Rostelecom has completed the construction of the first stage of the Baltic Cable System that has not only connected St. Petersburg and Moscow but become part of the world telecommunications network being created by the Swedish Telia firm. A story examines the significance of Rostelecom's project. (5)

British Prime Ministry Tony Blair has promised U.S. President George W. Bush that Britain will give full military and diplomatic support to America in conducting an anti-Iraqi operation. This was stated by The Guardian newspaper referring to sources close to the U.S. administration. (6, Vremya Novostei, 4)

Another page has been opened in Russia's diplomatic history that is linked to Moscow's first contacts with the Kingdom of Khidjaz, Nedjd and seized regions -- presently know as Saudi Arabia. A story reviews a book titled "The Arabic Epic of Ambassador Nazir Tyuryakulov" by historian Tair Mansurov. (6)

Famed Moscow Art Theater actor Vsevolod Abdulov has died at the age of 60. A story describes his artistic career. (8, Kommersant, 13, Rossiiskaya Gazeta, 1)

A Wall of Memory will be unveiled in the underpass on Pushkin Square where the terrorist blast on Aug. 8, 2000 left 13 people dead and more than 80 injured. Brief. (10)



The Center for Inter-Ethnic Cooperation has opened in Moscow with a project "The Network of Ethnic Associations." The brief outlines its aim. (10)

Forty hectares of land in the Moscow region will become the possession of the Russian Orthodox Church in a couple of days. A story describes the history of these 40 hectares and a construction project of a new church there. (10)

An Izvestia Supplement is devoted to mass media. Its lead features a chief body -- the Industrial Committee -- that has been created for reforming the mass media market. (1-4)

A story reports on how Moscow city authorities are trying to evict the widows of legendary Soviet military commanders from their apartments. (11)

Kommersant
www.kommersant.ru

President Vladimir Putin on Sunday signed a bill on extremism. A story comments on the document, focusing on a terrorist act that was committed in Yasenevo on Sunday several hours before Putin signed the document. (2, Gazeta, 4, Vremya Novostei, 3, MK, 1)

ORT shareholders will today hold an annual meeting. In an interview ORT Director General Konstantin Ernst says that he would like to rename ORT as Pervy Kanal (First Channel). Ernst also speaks about his channel's financial sources. (2)

Defense Minister Sergei Ivanov on Sunday arrived in Kaliningrad to attend Navy Day festivities. His main aim, however, was to resolve the conflict between the Defense Ministry and the Transport Ministry concerning the property of part of the Baltic Fleet's base in Baltiisk. A story comments on the minister's decision. (3)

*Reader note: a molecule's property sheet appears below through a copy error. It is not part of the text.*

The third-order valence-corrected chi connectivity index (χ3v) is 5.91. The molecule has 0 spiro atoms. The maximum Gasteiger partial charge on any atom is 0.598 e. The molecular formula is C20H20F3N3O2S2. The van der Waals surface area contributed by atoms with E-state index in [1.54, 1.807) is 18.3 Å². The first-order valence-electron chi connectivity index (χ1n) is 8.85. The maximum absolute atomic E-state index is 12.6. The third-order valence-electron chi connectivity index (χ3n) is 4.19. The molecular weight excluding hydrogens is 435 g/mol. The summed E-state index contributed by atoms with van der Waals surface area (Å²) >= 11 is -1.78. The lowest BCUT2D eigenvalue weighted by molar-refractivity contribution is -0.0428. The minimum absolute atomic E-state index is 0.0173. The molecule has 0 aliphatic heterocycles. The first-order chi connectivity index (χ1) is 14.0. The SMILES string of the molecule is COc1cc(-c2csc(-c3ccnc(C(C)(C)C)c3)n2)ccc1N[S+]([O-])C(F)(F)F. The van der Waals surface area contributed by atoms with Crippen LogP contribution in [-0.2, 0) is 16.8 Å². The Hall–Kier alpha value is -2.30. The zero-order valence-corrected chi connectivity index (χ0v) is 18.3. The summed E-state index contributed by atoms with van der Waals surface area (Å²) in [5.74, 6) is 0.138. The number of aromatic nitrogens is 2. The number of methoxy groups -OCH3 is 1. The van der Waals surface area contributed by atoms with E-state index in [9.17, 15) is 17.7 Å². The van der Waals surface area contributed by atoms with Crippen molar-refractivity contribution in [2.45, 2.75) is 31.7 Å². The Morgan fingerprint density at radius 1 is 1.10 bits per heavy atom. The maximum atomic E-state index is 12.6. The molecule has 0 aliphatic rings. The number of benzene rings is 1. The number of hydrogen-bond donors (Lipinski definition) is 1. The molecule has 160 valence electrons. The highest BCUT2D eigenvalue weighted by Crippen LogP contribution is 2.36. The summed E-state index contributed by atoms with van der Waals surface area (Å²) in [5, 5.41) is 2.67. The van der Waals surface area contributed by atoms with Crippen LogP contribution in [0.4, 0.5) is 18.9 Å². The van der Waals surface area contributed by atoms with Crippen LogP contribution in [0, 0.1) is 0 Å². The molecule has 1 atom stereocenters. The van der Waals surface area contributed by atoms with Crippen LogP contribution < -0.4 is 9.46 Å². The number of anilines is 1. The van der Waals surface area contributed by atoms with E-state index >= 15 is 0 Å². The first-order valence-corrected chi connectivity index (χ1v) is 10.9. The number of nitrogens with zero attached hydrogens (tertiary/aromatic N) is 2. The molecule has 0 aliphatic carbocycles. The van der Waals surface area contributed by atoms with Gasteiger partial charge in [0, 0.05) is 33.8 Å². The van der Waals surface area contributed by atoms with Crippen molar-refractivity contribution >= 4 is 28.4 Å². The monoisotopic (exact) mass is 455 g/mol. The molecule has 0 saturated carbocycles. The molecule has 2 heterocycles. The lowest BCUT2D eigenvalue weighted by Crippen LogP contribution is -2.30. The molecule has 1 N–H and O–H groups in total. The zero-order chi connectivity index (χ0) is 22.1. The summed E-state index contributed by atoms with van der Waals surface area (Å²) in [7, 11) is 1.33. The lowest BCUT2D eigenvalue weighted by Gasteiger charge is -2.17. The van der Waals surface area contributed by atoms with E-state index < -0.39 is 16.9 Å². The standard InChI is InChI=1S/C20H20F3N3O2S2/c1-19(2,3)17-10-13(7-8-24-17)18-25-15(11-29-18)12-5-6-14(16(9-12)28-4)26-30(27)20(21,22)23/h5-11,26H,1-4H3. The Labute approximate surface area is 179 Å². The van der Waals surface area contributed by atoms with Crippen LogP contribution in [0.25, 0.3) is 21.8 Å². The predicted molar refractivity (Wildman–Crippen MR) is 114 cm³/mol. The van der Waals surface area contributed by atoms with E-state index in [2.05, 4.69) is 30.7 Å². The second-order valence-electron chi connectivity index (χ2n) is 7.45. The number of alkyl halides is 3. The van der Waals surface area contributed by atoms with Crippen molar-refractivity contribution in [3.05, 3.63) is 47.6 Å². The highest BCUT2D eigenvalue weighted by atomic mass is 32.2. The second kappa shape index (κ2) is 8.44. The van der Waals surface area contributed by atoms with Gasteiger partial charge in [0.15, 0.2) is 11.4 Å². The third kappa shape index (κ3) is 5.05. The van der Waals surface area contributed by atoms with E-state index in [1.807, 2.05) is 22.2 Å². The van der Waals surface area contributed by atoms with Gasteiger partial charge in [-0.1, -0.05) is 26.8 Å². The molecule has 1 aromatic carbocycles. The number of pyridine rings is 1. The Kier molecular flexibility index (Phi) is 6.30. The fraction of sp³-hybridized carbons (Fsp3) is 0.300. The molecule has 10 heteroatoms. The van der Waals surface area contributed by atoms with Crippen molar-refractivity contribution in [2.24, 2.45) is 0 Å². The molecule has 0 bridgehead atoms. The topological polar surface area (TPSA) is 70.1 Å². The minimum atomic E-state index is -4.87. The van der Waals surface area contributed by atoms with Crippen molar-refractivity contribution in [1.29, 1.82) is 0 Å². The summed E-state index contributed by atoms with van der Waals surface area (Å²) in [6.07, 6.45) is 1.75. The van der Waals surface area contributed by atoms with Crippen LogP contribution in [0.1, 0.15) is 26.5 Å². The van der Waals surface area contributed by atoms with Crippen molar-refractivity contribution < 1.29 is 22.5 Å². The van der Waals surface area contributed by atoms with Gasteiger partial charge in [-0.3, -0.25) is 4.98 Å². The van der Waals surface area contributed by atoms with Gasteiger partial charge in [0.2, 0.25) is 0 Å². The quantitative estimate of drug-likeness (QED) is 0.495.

American and Russian deputy foreign ministers Richard Armitage and Vyacheslav Trubnikov held secret negotiations over the weekend to discuss anti-terror issues. Both sides agreed to distribute roles in the crackdown on world terrorism. A story comments on results of their negotiations. (5)

Former President Boris Yeltsin and his wife Naina who are holidaymaking in Kirghizia on Sunday attended the festivities in the Narynskaya region in honor of the 200th anniversary of the birth of national hero Tailak-batyr. A story features the events, its guests and the festive atmosphere. (7)

The Belarussian government has summed up the results of the country's social and economic development in the first 6 months of 2002. The economic growth in Belarus is higher than in Russia but there are some serious product shortages. On July 30 Prime Minister Gennady Novitsky will report to President Alexander Lukashenko about measures to lead the economy out of the crisis. If the president does not agree to these measures Novitsky will resign. (7)

A leading distributor of sports goods in Eastern Europe Italian Giacomelli Sports launched its business in Russia last week. Its first shop will be opened in Moscow in December. A story describes this company, saying why it has already worried local sports gear suppliers. (9)

The State Council's working group will today hold a session to discuss the situation in the coal sector. The government on Friday stated that next year it intends to complete the privatization of coal enterprises. In an interview President of the Siberian Coal-Energy Company Baikal-Ugol Oleg Misevra says what he thinks of the government decision. (9)